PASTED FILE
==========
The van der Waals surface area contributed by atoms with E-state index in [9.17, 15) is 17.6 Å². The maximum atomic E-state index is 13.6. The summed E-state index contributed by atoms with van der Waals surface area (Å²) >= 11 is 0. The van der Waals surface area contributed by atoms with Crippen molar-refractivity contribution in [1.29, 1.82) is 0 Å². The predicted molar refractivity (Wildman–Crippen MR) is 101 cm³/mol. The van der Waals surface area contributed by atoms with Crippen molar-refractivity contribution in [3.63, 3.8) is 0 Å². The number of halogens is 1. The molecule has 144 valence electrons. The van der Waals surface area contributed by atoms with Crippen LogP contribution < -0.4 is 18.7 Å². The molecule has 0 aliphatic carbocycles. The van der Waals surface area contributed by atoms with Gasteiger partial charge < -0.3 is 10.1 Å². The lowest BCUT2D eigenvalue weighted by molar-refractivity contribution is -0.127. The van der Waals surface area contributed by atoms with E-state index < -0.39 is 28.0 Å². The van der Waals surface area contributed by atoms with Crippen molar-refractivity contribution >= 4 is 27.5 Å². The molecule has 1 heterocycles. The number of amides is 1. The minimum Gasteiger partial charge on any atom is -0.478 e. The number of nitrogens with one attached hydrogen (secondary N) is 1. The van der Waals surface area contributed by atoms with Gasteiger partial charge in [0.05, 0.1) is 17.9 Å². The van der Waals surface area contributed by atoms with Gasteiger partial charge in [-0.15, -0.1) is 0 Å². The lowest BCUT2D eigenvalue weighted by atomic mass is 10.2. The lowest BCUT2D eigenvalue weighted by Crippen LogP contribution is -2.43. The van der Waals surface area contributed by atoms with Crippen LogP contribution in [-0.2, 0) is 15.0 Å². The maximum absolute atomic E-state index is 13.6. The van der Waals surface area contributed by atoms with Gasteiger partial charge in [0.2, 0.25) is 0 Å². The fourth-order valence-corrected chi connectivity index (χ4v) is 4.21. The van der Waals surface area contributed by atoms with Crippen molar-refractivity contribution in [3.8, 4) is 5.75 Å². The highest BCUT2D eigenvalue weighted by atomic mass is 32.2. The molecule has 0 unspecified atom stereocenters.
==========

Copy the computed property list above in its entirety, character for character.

The van der Waals surface area contributed by atoms with E-state index in [9.17, 15) is 17.6 Å². The maximum atomic E-state index is 13.6. The summed E-state index contributed by atoms with van der Waals surface area (Å²) >= 11 is 0. The van der Waals surface area contributed by atoms with Crippen molar-refractivity contribution in [1.29, 1.82) is 0 Å². The predicted molar refractivity (Wildman–Crippen MR) is 101 cm³/mol. The van der Waals surface area contributed by atoms with Crippen molar-refractivity contribution in [3.63, 3.8) is 0 Å². The number of halogens is 1. The molecule has 144 valence electrons. The van der Waals surface area contributed by atoms with Crippen LogP contribution < -0.4 is 18.7 Å². The molecule has 0 aliphatic carbocycles. The van der Waals surface area contributed by atoms with Gasteiger partial charge < -0.3 is 10.1 Å². The lowest BCUT2D eigenvalue weighted by molar-refractivity contribution is -0.127. The van der Waals surface area contributed by atoms with E-state index < -0.39 is 28.0 Å². The van der Waals surface area contributed by atoms with Crippen molar-refractivity contribution >= 4 is 27.5 Å². The molecule has 1 heterocycles. The number of amides is 1. The minimum Gasteiger partial charge on any atom is -0.478 e. The number of nitrogens with one attached hydrogen (secondary N) is 1. The van der Waals surface area contributed by atoms with Gasteiger partial charge in [0.05, 0.1) is 17.9 Å². The van der Waals surface area contributed by atoms with Gasteiger partial charge in [-0.15, -0.1) is 0 Å². The lowest BCUT2D eigenvalue weighted by atomic mass is 10.2. The lowest BCUT2D eigenvalue weighted by Crippen LogP contribution is -2.43. The van der Waals surface area contributed by atoms with Crippen LogP contribution in [-0.2, 0) is 15.0 Å². The maximum absolute atomic E-state index is 13.6. The van der Waals surface area contributed by atoms with Gasteiger partial charge in [0.2, 0.25) is 0 Å². The fourth-order valence-corrected chi connectivity index (χ4v) is 4.21. The van der Waals surface area contributed by atoms with Crippen molar-refractivity contribution in [3.8, 4) is 5.75 Å². The highest BCUT2D eigenvalue weighted by atomic mass is 32.2. The molecule has 0 unspecified atom stereocenters.